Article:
Between hyper-developed hotspots, main drags in up-and-comers, big-ticket townhouse enclaves, and those genuinely avoidable areas, there can often be found a city’s “just-right” zones. Free from corner menace, sticker shock and boom-time developer schlock, these special spots often span only a few blocks in each direction and are close enough to the center of their ‘cool destination’ nabes to legitimately bear their names. They aren’t commonly known, and are best found by pounding the pavement, but these micro-neighborhoods often hide within them real estate gems coupled with perfectly offbeat vibes—you just have to be willing to do a little legwork. But when you do find them, don’t sleep on them… Winners like the Columbia Street Waterfront District were once Goldilocks blocks.
Today we’ll look at a unique 7th Street stretch hidden in Alphabet City.
Find out what makes this Alphabet City block so special.
, Wed, September 17, 2014
With plans in place that call for a public waterfront bustling with creative industry and commerce rather than luxury residential developments, Sunset Park is not on its way to becoming the next hip NYC residential neighborhood–and that’s a good thing.
Located on Brooklyn’s western waterfront flank, there are really two sides to Sunset Park. The neighborhood, generally defined as the area between 65th Street, the Prospect Expressway, Eighth Avenue and the East River, has long been a thriving residential community. Sunset Park is also home to about 15 million square feet of warehouse and light industrial space. The key to the neighborhood’s future may be the point at which the two meet.
Find Out How Fashion May Give Sunset Park a Chance to Shine As the New Garment District
Photo: Cafe Grumpy in Greenpoint by Premshree Pillai cc
From “coffices” to lab-like minimalist gourmet coffee meccas to cozy neighborhood hangouts, neighborhood cafes are a fine example of the essential “third place” mentioned in discussions of community dynamics: that place, neither work nor home, where regulars gather and everyone’s welcome.
Along with yoga studios, art galleries, community gardens, vintage clothing shops, restaurants with pedigreed owners and adventurous menus and, some say, a change in the offerings on local grocery shelves, cafes are often the earliest sign of neighborhood change. The neighborhood cafe serves as a testing ground for community cohesiveness while adventurous entrepreneurs test the still-unfamiliar waters around them. Beyond the literal gesture of offering sustenance, cafes provide a place where you can actually see who your neighbors are and appreciate the fact that at least some of them are willing to make an investment locally.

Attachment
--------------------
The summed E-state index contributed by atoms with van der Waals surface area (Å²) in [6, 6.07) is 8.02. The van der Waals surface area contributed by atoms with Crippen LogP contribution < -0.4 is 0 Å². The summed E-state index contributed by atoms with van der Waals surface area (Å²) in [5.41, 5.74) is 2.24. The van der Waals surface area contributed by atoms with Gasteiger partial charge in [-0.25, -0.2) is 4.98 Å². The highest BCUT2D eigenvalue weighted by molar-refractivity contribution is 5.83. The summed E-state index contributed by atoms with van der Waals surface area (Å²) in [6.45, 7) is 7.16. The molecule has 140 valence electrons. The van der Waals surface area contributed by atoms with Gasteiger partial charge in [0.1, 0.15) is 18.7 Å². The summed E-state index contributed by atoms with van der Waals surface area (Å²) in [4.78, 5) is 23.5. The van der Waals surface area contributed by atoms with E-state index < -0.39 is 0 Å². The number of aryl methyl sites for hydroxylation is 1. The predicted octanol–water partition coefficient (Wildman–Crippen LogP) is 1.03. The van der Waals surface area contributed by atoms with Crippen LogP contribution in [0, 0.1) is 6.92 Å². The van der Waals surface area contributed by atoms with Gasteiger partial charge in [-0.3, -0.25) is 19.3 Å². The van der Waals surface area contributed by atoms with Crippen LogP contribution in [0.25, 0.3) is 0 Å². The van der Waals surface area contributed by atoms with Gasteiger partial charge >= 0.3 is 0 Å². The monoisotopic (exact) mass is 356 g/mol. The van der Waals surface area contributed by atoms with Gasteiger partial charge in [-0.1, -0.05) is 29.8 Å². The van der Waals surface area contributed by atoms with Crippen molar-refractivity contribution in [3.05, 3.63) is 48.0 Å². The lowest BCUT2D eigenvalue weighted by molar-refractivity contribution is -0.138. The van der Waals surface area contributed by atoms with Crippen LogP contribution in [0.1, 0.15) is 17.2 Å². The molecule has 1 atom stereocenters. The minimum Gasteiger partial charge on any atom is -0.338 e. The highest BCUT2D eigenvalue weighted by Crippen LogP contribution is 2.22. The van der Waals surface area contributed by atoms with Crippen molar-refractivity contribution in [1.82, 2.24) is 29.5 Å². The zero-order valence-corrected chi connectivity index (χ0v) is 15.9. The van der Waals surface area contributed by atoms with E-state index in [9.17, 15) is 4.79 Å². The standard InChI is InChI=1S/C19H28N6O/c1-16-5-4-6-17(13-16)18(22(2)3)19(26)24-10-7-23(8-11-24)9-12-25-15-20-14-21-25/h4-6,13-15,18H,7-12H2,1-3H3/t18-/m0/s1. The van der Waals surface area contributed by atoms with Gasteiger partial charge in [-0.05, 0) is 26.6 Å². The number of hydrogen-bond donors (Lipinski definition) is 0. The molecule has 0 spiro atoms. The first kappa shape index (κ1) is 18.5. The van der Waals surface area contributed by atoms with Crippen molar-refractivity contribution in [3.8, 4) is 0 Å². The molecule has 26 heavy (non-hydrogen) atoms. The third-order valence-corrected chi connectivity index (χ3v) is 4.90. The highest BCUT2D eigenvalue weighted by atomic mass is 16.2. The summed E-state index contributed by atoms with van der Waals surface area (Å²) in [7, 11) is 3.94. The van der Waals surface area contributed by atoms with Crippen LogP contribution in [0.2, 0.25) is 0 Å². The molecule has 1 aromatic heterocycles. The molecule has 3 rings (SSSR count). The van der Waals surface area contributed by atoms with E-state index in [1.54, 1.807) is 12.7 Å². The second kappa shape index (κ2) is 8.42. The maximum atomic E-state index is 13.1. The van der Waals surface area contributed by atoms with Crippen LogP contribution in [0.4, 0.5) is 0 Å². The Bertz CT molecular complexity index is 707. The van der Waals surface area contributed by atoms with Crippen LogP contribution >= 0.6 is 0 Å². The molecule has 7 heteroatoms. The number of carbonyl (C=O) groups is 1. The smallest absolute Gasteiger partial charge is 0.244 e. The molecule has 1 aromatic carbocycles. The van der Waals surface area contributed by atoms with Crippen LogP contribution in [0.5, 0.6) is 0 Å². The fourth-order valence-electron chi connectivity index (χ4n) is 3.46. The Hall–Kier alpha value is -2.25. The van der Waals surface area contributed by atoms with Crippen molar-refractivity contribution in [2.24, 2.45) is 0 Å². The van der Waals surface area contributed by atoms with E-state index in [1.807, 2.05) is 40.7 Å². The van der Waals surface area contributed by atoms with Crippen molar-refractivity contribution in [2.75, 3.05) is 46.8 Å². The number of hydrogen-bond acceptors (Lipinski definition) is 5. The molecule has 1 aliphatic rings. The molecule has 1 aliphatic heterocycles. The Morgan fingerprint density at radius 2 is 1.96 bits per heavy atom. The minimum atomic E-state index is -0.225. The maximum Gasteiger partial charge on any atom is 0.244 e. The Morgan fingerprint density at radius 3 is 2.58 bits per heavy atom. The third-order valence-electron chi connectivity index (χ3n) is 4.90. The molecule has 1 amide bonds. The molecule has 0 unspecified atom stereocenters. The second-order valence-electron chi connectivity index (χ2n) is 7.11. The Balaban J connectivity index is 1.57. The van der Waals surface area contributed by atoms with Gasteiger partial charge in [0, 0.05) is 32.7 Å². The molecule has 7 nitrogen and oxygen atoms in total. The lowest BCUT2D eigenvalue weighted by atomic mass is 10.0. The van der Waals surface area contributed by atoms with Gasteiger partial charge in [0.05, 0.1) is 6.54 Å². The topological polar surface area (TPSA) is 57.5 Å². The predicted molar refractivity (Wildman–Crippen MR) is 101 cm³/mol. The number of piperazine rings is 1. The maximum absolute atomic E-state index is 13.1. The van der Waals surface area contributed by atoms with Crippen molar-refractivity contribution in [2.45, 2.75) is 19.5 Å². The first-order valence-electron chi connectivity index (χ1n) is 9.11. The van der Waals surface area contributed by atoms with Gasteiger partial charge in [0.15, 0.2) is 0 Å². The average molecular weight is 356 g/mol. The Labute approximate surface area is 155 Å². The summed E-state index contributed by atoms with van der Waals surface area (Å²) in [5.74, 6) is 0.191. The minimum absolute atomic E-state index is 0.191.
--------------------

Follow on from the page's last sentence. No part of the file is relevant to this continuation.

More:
Get a fleeting glimpse of old New York City cafe culture in the West Village, meet the future of coffee distribution in Red Hook.
If you’re one of the many who love city living but constantly curse the stress-inducing sounds of construction, car horns, garbage trucks, and yelling children, SONO will restore your sanity and bring your home to the pin drop quiet, peaceful state only found in the suburbs. Designed by Rudolf Stefanich, this pebble-shaped device could be applied to all of your home’s windows, turning them into a comprehensive noise canceling system.
Find out more here
Last Saturday, I walked out of a Fire Island Pines liquor store just as a friend was walking in. “Hello, handsome,” I said without pause.
My friend was less decorous.
“What the f*%k are you doing here?!?” He asked, his face flushed with wonder.
It was a legitimate question since The Pines is famously gay, and I’m neither famous nor gay; but, considering my summer so far, me in the company of gay men no longer seems wonder inducing to me.
Andrew’s revelations this way
Having just returned to New York City from another extended stay in Italy, I’m often asked about how I ate during my trip. I’m happy to accommodate such requests since I’m what Italians call a “Buona Forchetta” or “Good Fork” — someone who loves and knows food. Talking about food is one of my favorite things to do; it’s up there with eating food. And my passionate and detailed conversations about the food I’ve recently eaten often segues into curious inquiries about my somewhat surprising physique.
Read more of Andrew’s story here